Burnt mounds

A burnt mound is an accumulation of fire-crazed stones, ash and charcoal, usually next to a river or lake, with hearths and/or some form of trough or basin capable of holding water either under the mound or adjacent to it. The size of the mound varies greatly from small examples under 0.5m high and less than 10m across to larger sites which exceed 3m in height and 35m across. They are interpreted as sauna baths or as cooking sites.


Currently available dates suggest that the tradition of building and using burnt mounds spans most of the Early to Late Bronze Age, a period of perhaps 1000 years. Burnt mounds are not usually accompanied by artefacts so dating is usually based on radiocarbon tests of charcoal or other scientific tests.


The use of burnt mounds might extend into later periods based on evidence from sites located in Ireland and Scotland. Thermoluminescence dates for seven sites in the Orkneys range between 1300 and 100 BC. In Ireland early written accounts of the use of troughs for cooking purposes have been cited as evidence that burnt mounds were common as late as the 16th century AD. Radiocarbon dates and pollen cores of burnt mounds known in Ireland have produced a series of dates between the Middle Bronze Age and earlier Iron Age, which does not support this suggestion.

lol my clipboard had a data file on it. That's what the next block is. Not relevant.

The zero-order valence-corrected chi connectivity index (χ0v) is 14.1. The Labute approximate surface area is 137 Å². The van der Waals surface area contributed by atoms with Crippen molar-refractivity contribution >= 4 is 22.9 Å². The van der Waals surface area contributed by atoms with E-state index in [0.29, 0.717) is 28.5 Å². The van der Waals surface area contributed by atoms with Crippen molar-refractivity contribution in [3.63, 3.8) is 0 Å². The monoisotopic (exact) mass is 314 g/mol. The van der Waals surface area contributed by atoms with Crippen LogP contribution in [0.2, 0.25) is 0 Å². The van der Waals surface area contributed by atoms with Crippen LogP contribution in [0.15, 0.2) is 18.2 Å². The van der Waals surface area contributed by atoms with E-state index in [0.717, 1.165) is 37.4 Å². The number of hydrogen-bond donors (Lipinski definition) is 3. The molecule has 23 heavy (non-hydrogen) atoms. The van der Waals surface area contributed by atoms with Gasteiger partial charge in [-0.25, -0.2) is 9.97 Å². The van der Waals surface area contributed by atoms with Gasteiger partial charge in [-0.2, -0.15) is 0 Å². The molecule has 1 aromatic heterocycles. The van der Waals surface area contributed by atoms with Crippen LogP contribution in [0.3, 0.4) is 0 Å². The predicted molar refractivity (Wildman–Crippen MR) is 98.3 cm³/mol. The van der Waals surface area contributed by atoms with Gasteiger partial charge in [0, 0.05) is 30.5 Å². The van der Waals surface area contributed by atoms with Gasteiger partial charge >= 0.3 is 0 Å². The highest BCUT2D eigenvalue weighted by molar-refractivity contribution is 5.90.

Several burnt mound are known from Buckinghamshire. Two later Bronze Age examples were found and excavated in Chalfont St Giles next to the River Chess and three Early to Middle Bronze Age examples were found at Little Marlow near the Thames. Burnt mounds have also been found in the excavations for the Eton Rowing Course and the Maidenhead to Windsor and Eton Flood Alleviation Scheme.